Larry Williams thinks big, at least he plans big.
The relatively new Bin There Dump That franchise operator got his training in October 2013 and “flipped his first bin” in February 2014.
And while many new business owners start small, working from their homes and counting only themselves as employees, Williams purchased a 9,000-square-foot building with plenty of rooms for trucks he doesn’t have and space for employees he hasn’t yet hired.
Becoming A City Builder
Admittedly, Williams is in a position many franchise operators are not. A stake in his family business has provided him a fair amount of capital to get his central and northern New York territory up and running.
In 2011, Williams stepped out of his operations position at that family company and into an advisory role. He wanted an annuity business one that could provide a steady income and one he did not need to start from scratch. Williams did his research — a lot of research — and found Bin There Dump That.
Williams went all in with Bin There Dump That, becoming part of the elite City Builder program, essentially tripling his franchise’s coverage area in central New York.
“I wanted to make the investment upfront,” Williams says. “Have a fairly large garage for the trucks and office space. If you’re willing to take the risk and have the capital — if you know where you want to be and can get there — it’s cheaper to do it once than do it two or three times.”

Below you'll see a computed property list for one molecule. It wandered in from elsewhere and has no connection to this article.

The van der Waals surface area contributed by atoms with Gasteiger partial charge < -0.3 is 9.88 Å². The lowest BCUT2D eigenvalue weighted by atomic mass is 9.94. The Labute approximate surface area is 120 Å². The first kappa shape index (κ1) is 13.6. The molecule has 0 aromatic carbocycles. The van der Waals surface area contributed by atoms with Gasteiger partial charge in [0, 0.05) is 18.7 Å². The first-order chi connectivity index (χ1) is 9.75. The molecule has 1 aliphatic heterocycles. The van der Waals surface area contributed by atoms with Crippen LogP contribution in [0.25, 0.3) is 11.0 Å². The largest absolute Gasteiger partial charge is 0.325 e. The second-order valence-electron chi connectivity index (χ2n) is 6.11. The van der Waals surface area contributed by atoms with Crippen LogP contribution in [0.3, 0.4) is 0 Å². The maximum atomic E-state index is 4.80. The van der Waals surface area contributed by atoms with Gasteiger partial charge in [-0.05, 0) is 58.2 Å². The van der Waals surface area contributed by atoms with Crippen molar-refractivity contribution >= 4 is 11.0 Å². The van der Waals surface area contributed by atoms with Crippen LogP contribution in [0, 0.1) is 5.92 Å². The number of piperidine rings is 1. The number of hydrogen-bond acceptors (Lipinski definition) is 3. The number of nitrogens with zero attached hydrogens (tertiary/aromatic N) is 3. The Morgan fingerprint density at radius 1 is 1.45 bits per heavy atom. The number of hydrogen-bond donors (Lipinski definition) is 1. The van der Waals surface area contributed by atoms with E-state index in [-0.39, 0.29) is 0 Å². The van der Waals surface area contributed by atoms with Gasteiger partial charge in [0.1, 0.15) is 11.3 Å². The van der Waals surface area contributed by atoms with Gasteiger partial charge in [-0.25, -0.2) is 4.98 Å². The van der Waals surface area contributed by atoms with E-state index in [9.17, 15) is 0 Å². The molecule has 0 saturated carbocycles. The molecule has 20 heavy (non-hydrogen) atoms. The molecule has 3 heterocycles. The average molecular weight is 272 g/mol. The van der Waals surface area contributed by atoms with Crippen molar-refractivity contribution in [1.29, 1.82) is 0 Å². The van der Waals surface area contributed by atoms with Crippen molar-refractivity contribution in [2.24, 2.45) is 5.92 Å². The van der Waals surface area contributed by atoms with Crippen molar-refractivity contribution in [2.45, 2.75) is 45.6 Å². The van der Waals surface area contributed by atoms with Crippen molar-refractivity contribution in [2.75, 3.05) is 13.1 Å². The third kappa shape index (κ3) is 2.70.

That attitude is one thing that separates Williams from many franchise operators.
“Most people that have gone into these franchises are a husband and wife team and build as they go,” he says. “In essence, buying themselves a job.”
Building a Team
Instead of taking on many of the tasks required to run a business himself, Williams hired a team at the outset.
“I had a management team right from the get-go,” he says. “I have a driver, and a sales and operations manager. The initial overhead is larger, but I think we’ll slingshot. I think we’ll have a lot of faster growth.”
Rising Above The Competition
Williams explored the competition, including making phone calls to any potential competitors. At every single one, he was required to navigate a labyrinth of automated answering systems. At one he finally gave up after 15 minutes on the phone and still not able to reach a human.
“When I did competitive analysis, I knew there was opportunity here because after so many companies’ calls went to voicemail — only one or two of 25 to 30 calls were [answered by humans],” Williams says. “More than 90 percent went to voicemail. There’s room for opportunity. That puts us at an advantage there.”
Williams and his wife Julie can’t be available 24/7, but he can make sure a human answers every call. Williams pays an answering service to pick up whenever no one is available at the office. Eventually Williams expects staff will be able to handle calls on weekends, but the company isn’t there yet.
Ready To Get Started?
If Larry Williams’ story inspires you, start doing a little more research to find out whether a Bin There Dump That franchise is right for you.
Download our free infographic comparing franchises to independent business ventures, or take our free Franchise Personality Assessment. And for more insight into owning a franchise, stay tuned to the Bin There Dump That franchise blog.